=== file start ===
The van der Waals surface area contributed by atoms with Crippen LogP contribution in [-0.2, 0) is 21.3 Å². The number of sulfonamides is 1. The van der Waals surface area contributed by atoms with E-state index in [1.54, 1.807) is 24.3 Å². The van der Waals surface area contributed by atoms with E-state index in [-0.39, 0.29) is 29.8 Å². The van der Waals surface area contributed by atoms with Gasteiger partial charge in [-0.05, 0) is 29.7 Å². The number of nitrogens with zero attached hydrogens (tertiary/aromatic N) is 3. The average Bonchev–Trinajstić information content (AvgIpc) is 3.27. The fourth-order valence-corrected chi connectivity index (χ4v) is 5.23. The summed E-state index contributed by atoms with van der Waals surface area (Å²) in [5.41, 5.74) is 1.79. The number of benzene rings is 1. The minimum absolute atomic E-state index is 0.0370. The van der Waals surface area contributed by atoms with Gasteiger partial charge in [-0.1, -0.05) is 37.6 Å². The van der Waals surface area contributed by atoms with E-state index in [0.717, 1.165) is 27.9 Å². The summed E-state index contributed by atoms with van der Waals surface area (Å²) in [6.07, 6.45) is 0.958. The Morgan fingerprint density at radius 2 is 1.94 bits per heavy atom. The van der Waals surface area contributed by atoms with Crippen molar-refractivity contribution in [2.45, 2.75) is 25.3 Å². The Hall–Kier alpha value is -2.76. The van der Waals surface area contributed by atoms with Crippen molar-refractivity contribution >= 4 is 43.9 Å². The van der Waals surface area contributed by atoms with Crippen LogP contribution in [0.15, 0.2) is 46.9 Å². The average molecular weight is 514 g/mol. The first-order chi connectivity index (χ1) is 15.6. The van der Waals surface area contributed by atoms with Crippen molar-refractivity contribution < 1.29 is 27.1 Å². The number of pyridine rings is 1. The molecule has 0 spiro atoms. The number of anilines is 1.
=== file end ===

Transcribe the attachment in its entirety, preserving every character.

The van der Waals surface area contributed by atoms with Crippen LogP contribution in [-0.2, 0) is 21.3 Å². The number of sulfonamides is 1. The van der Waals surface area contributed by atoms with E-state index in [1.54, 1.807) is 24.3 Å². The van der Waals surface area contributed by atoms with E-state index in [-0.39, 0.29) is 29.8 Å². The van der Waals surface area contributed by atoms with Gasteiger partial charge in [-0.05, 0) is 29.7 Å². The number of nitrogens with zero attached hydrogens (tertiary/aromatic N) is 3. The average Bonchev–Trinajstić information content (AvgIpc) is 3.27. The fourth-order valence-corrected chi connectivity index (χ4v) is 5.23. The summed E-state index contributed by atoms with van der Waals surface area (Å²) in [5.41, 5.74) is 1.79. The number of benzene rings is 1. The minimum absolute atomic E-state index is 0.0370. The van der Waals surface area contributed by atoms with Gasteiger partial charge in [-0.1, -0.05) is 37.6 Å². The van der Waals surface area contributed by atoms with E-state index in [0.717, 1.165) is 27.9 Å². The summed E-state index contributed by atoms with van der Waals surface area (Å²) in [6.07, 6.45) is 0.958. The Morgan fingerprint density at radius 2 is 1.94 bits per heavy atom. The van der Waals surface area contributed by atoms with Crippen molar-refractivity contribution in [2.45, 2.75) is 25.3 Å². The Hall–Kier alpha value is -2.76. The van der Waals surface area contributed by atoms with Crippen molar-refractivity contribution >= 4 is 43.9 Å². The van der Waals surface area contributed by atoms with Crippen LogP contribution in [0.15, 0.2) is 46.9 Å². The average molecular weight is 514 g/mol. The first-order chi connectivity index (χ1) is 15.6. The van der Waals surface area contributed by atoms with Crippen molar-refractivity contribution < 1.29 is 27.1 Å². The number of pyridine rings is 1. The molecule has 0 spiro atoms. The number of anilines is 1.